Worldwide cement consumption is forecast to reach a record 3,9 billion tonnes by 2012, according to UK-based International Cement Review in its latest Global Cement Report.
The 400-page analysis and forecast for the worldwide cement industry, covering more than 160 countries, highlights a recovery over the past few years.
It reports that global cement consumption growth slowed by 2,4% in 2008 to 2,8 billion tonnes, recovering to nearly 3 billion tonnes in 2009 - a growth rate of 5,9%. Further growth to 3,3 billion tonnes in 2010 was at a rate of 9,9%, and a record 3,9 billion tonnes is predicted for 2012.
International Cement Review reported that China now dominated world cement statistics, consuming 1,9 billion tonnes in 2010. This was almost double the 2004 levels. India, the world's second-largest consumer, registered 212 million tonnes in 2010, while the US was the third-largest consumer, with demand falling to 69 million tonnes.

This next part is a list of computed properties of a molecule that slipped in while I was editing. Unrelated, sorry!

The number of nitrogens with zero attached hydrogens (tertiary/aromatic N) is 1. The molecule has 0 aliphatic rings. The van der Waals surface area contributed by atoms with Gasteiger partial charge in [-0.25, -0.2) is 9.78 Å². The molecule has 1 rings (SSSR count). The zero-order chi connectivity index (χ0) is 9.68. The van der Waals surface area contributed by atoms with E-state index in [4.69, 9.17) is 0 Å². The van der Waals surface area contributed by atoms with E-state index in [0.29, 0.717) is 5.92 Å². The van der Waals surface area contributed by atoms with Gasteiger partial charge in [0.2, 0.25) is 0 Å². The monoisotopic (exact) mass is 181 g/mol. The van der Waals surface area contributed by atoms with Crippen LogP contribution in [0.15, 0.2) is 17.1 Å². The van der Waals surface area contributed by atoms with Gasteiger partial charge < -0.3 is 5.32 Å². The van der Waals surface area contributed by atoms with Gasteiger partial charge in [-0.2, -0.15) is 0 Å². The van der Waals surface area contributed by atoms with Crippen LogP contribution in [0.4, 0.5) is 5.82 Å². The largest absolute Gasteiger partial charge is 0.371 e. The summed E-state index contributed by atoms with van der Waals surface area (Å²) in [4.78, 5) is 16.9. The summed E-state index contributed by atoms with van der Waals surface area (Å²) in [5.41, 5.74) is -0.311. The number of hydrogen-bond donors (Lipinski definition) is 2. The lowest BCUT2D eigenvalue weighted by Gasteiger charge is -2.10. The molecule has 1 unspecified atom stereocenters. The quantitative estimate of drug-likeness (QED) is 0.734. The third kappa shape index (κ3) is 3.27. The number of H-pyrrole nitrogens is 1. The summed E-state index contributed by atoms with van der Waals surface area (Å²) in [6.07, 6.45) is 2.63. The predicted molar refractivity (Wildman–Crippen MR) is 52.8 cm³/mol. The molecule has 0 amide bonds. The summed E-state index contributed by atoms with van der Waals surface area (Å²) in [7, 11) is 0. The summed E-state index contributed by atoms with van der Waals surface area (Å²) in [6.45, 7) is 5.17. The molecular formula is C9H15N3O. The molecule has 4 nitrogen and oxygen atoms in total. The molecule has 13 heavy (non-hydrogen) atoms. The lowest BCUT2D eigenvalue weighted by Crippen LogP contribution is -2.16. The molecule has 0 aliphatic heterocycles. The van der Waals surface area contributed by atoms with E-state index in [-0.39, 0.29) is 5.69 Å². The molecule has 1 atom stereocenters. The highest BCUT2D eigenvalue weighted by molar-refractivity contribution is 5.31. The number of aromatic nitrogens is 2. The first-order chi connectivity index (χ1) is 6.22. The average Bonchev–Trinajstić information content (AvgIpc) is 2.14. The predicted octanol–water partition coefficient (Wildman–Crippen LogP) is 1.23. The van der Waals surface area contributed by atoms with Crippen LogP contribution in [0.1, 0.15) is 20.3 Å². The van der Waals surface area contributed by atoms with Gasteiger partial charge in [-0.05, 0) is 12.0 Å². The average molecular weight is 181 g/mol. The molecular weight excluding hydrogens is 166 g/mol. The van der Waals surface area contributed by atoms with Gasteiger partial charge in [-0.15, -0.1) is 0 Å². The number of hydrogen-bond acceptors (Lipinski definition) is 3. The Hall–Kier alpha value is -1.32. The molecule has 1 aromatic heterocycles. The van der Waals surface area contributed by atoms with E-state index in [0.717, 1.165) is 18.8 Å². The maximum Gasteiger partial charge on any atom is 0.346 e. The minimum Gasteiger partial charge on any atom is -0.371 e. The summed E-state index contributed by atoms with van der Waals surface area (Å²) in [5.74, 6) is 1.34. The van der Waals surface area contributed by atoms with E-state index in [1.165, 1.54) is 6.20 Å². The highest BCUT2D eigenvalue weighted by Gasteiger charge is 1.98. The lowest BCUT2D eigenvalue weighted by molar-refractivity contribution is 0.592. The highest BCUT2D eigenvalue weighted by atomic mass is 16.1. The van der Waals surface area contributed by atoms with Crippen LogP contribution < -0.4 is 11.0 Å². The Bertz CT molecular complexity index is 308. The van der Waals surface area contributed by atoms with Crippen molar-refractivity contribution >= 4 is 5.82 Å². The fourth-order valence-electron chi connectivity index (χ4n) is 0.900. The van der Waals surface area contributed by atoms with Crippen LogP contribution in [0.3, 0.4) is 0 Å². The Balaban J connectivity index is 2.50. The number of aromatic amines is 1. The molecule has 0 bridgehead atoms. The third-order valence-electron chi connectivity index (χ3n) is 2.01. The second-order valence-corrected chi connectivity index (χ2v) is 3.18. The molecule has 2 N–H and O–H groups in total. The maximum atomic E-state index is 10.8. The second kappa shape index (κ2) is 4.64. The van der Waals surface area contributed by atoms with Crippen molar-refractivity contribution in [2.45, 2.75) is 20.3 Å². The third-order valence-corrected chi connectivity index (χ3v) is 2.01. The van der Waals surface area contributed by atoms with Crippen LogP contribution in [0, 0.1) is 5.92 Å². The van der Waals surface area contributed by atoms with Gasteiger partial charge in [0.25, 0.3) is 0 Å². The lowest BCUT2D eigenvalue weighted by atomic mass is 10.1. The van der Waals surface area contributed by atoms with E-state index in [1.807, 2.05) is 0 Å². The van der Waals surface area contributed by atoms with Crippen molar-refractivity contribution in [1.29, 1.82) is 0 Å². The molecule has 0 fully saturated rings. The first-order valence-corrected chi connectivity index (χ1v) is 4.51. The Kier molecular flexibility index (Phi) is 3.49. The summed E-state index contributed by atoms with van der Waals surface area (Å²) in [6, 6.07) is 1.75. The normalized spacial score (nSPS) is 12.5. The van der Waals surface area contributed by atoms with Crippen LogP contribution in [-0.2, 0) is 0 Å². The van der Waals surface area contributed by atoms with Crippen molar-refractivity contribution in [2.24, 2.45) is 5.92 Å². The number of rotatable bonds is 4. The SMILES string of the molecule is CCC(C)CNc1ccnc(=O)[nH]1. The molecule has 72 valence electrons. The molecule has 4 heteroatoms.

World trade in cement and clinker was reported to be 150 million tonnes in 2010, including some 50 million tonnes of clinker.
Turkey was said to be the world's leading export nation of cement and clinker, with sales of 19 million tonnes in 2010, overtaking China which recorded close to 17 million tonnes of export sales. Thailand was third with 14 million tonnes of cement and clinker exports.
The report found that Bangladesh was currently the largest cement and clinker importer worldwide, with over 12 million tonnes of deliveries in 2010, followed by Nigeria at 7 million tonnes. The US recorded close to 6 million tonnes, but this was down from 36 million tonnes in 2006.
The Global Cement Report found that Lafarge retained its top position in terms of global cement sales at 141, 2 million tonnes, and turnover of €15,9 billion. This was ahead of Holcim with cement sales of 136,7 million tonnes and a turnover of € 15,7 billion. HeidelbergCement remained third, ahead of Cemex, Italcementi and Buzzi Unicem.
Holcim, however, has the lead in terms of global cement capacity at 212 million tonnes, 11 million tonnes ahead of Lafarge, according to International Cement Review.